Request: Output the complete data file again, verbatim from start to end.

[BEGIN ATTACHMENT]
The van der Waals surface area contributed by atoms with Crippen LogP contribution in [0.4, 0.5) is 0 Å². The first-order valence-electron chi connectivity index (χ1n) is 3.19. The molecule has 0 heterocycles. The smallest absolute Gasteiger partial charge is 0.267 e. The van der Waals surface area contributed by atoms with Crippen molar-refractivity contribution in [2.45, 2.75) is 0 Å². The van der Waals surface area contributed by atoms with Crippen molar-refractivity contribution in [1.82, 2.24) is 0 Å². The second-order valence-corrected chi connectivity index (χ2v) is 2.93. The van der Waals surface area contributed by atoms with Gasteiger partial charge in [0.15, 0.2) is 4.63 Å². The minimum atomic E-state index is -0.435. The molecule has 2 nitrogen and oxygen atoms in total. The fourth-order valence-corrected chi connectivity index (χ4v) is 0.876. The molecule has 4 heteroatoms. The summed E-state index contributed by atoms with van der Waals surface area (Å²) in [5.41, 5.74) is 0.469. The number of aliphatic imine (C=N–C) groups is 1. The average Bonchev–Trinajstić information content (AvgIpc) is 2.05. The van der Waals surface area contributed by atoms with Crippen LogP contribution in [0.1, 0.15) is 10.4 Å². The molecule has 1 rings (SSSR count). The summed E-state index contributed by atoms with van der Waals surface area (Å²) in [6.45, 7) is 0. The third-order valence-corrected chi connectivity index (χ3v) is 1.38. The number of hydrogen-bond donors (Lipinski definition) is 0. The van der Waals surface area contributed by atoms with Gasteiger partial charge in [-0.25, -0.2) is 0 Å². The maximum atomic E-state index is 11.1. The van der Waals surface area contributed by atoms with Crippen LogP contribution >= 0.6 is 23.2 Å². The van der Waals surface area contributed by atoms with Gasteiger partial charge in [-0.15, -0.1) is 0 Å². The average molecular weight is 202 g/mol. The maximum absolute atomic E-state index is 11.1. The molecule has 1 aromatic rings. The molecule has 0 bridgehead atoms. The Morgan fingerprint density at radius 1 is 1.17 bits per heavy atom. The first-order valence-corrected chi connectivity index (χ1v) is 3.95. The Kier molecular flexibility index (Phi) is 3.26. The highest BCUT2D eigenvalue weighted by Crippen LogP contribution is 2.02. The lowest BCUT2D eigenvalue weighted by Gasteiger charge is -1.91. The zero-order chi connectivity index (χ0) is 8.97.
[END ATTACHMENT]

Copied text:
The van der Waals surface area contributed by atoms with Crippen LogP contribution in [0.4, 0.5) is 0 Å². The first-order valence-electron chi connectivity index (χ1n) is 3.19. The molecule has 0 heterocycles. The smallest absolute Gasteiger partial charge is 0.267 e. The van der Waals surface area contributed by atoms with Crippen molar-refractivity contribution in [2.45, 2.75) is 0 Å². The van der Waals surface area contributed by atoms with Crippen molar-refractivity contribution in [1.82, 2.24) is 0 Å². The second-order valence-corrected chi connectivity index (χ2v) is 2.93. The van der Waals surface area contributed by atoms with Gasteiger partial charge in [0.15, 0.2) is 4.63 Å². The minimum atomic E-state index is -0.435. The molecule has 2 nitrogen and oxygen atoms in total. The fourth-order valence-corrected chi connectivity index (χ4v) is 0.876. The molecule has 4 heteroatoms. The summed E-state index contributed by atoms with van der Waals surface area (Å²) in [5.41, 5.74) is 0.469. The number of aliphatic imine (C=N–C) groups is 1. The average Bonchev–Trinajstić information content (AvgIpc) is 2.05. The van der Waals surface area contributed by atoms with Crippen LogP contribution in [0.1, 0.15) is 10.4 Å². The molecule has 1 rings (SSSR count). The summed E-state index contributed by atoms with van der Waals surface area (Å²) in [6.45, 7) is 0. The third-order valence-corrected chi connectivity index (χ3v) is 1.38. The number of hydrogen-bond donors (Lipinski definition) is 0. The van der Waals surface area contributed by atoms with Gasteiger partial charge in [-0.25, -0.2) is 0 Å². The maximum atomic E-state index is 11.1. The van der Waals surface area contributed by atoms with Crippen LogP contribution >= 0.6 is 23.2 Å². The van der Waals surface area contributed by atoms with Gasteiger partial charge in [-0.15, -0.1) is 0 Å². The average molecular weight is 202 g/mol. The maximum absolute atomic E-state index is 11.1. The molecule has 1 aromatic rings. The molecule has 0 bridgehead atoms. The Morgan fingerprint density at radius 1 is 1.17 bits per heavy atom. The first-order valence-corrected chi connectivity index (χ1v) is 3.95. The Kier molecular flexibility index (Phi) is 3.26. The highest BCUT2D eigenvalue weighted by Crippen LogP contribution is 2.02. The lowest BCUT2D eigenvalue weighted by Gasteiger charge is -1.91. The zero-order chi connectivity index (χ0) is 8.97.